Connecting with the Past

Do you ever wonder what you as a child would think of you as an adult?

Young me - not bald
Young me – not bald

I’ve been thinking about my past a lot lately. It’s not something I normally consider. I don’t really have a strong connection to people or events that happened more than a couple of decades ago, but last Friday night I started thinking about what I would say to a teenage me. I’m not talking about giving my past self advice or tips on the stock exchange. I’m talking about what it would be like to have a conversation with that younger me. What would he think of old me? Would we have things to talk about? How well would younger and older me connect?

I think it started after I read Elfish Gene: Dungeons, Dragons and Growing Up Strange by Mark Barrowcliffe. The book describes how Barrowcliffe made his way through adolescence as a gamer, focusing primarily on his discovery of role playing games like Dungeons and Dragons. Barrowcliffe is only a few years older than I am, so I figured that it would be an interesting and thoughtful read. It wasn’t a very enjoyable read, but it was thought provoking. Playing RPGs as a teenager didn’t have quite the impact on me as it did on Barrowcliffe. I never felt like an outcast because I enjoyed playing games.

Earlier this week, GamerChris wrote about Getting Back to Some Old-School D&D, and how enjoyable it was to get back to his RPG roots. I loved the article, and it got me thinking about the simplicity of gaming back in the late 70’s and early 80’s. More importantly, it got me thinking about that younger me, and it made me happy to think that I still have quite a lot in common with him. That may seem strange to you, but it made me happy to think to I didn’t lose that guy that taught himself to program BASIC so that he could roll dice and automate the creation of Non Player Characters.

Maybe some adults would find this a little backwards, but I’m happy to still have that connection with games and gaming, and with play in general.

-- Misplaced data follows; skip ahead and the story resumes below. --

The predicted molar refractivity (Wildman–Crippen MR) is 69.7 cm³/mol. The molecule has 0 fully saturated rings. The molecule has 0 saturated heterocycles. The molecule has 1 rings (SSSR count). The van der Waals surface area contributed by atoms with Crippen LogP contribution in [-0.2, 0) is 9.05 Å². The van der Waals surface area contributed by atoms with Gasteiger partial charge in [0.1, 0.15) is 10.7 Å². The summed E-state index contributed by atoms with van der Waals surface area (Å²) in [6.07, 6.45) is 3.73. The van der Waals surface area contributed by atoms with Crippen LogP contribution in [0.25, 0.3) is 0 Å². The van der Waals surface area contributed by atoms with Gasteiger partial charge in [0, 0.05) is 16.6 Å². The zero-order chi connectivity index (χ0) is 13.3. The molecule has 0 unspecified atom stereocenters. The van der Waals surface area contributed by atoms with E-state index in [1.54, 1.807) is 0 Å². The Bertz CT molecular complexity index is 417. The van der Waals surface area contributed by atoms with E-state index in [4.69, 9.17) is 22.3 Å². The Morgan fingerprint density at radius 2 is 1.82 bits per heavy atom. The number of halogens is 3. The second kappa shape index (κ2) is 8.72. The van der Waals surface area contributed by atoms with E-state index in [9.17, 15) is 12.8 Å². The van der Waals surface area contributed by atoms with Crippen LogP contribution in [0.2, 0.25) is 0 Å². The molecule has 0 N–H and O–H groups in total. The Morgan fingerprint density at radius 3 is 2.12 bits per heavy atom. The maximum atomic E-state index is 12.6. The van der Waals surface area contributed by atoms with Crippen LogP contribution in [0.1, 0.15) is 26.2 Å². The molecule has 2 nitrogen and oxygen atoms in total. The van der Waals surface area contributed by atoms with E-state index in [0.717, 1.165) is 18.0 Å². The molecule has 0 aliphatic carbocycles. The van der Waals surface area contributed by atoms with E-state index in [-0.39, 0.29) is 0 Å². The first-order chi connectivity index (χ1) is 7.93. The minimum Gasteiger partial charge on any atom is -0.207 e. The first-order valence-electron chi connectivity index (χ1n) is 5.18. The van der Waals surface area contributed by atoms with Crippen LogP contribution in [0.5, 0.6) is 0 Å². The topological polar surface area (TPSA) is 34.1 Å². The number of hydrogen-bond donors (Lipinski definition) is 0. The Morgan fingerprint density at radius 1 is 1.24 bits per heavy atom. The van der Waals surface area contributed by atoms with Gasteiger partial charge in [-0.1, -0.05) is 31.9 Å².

I think younger me, after the shock of finding out that he will be bald, would like me enough to sit down and play a game.

4 Comments

  1. amy

    Teenage me would be very surprised that I wasn’t either a millionaire or a political rebel living in a shack somewhere. (I didn’t have a clear idea about what I wanted as an adult, but I knew I was going to do it hardcore.)

    I didn’t play many boardgames as a teenager (my friends and I played a lot of trick-taking card games), but I was nerdy in lots of other ways and I’m glad that we nerds have pretty much taken over the world … well, at least the internet.

  2. Great article. Yes, I think about stuff like this quite a bit. In my case it comes from parenting, and I’m guessing you have a similar connection. I know more about what I’d say to my younger self, less about what my younger self would think of me. Though I always knew what I wanted to do, both in life & career, I don’t recall ever thinking much beyond the next step.

    Growing up in the 60s-80s, I recall honestly thinking there was a good chance the world would be destroyed by nuclear war. What’s amazing is how fatalistic I was about that. Of course it would tragic & unfair, but that wouldn’t stop it from happening. Thankfully, it kind of DID stop it.

    Anyway, good to ponder now. Thanks for the article. Made me think.

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